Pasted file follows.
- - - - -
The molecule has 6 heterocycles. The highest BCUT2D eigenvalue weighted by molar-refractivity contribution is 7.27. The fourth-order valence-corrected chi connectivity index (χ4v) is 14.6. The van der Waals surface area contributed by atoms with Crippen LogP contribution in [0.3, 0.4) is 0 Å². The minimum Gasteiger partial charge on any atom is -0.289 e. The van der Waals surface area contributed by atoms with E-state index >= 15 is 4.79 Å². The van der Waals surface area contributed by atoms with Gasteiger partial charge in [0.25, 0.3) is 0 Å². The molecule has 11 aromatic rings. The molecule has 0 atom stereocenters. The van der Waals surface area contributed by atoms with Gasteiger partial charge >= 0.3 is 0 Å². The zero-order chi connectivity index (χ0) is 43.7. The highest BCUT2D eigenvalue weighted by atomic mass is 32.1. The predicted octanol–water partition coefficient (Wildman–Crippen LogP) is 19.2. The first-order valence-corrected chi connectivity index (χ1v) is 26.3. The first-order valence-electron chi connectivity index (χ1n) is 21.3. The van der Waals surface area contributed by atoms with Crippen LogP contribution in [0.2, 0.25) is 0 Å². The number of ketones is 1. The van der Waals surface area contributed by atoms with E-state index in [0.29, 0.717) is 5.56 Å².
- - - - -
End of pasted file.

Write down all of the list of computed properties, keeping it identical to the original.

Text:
The molecule has 6 heterocycles. The highest BCUT2D eigenvalue weighted by molar-refractivity contribution is 7.27. The fourth-order valence-corrected chi connectivity index (χ4v) is 14.6. The van der Waals surface area contributed by atoms with Crippen LogP contribution in [0.3, 0.4) is 0 Å². The minimum Gasteiger partial charge on any atom is -0.289 e. The van der Waals surface area contributed by atoms with E-state index >= 15 is 4.79 Å². The van der Waals surface area contributed by atoms with Gasteiger partial charge in [0.25, 0.3) is 0 Å². The molecule has 11 aromatic rings. The molecule has 0 atom stereocenters. The van der Waals surface area contributed by atoms with Gasteiger partial charge >= 0.3 is 0 Å². The zero-order chi connectivity index (χ0) is 43.7. The highest BCUT2D eigenvalue weighted by atomic mass is 32.1. The predicted octanol–water partition coefficient (Wildman–Crippen LogP) is 19.2. The first-order valence-corrected chi connectivity index (χ1v) is 26.3. The first-order valence-electron chi connectivity index (χ1n) is 21.3. The van der Waals surface area contributed by atoms with Crippen LogP contribution in [0.2, 0.25) is 0 Å². The number of ketones is 1. The van der Waals surface area contributed by atoms with E-state index in [0.29, 0.717) is 5.56 Å².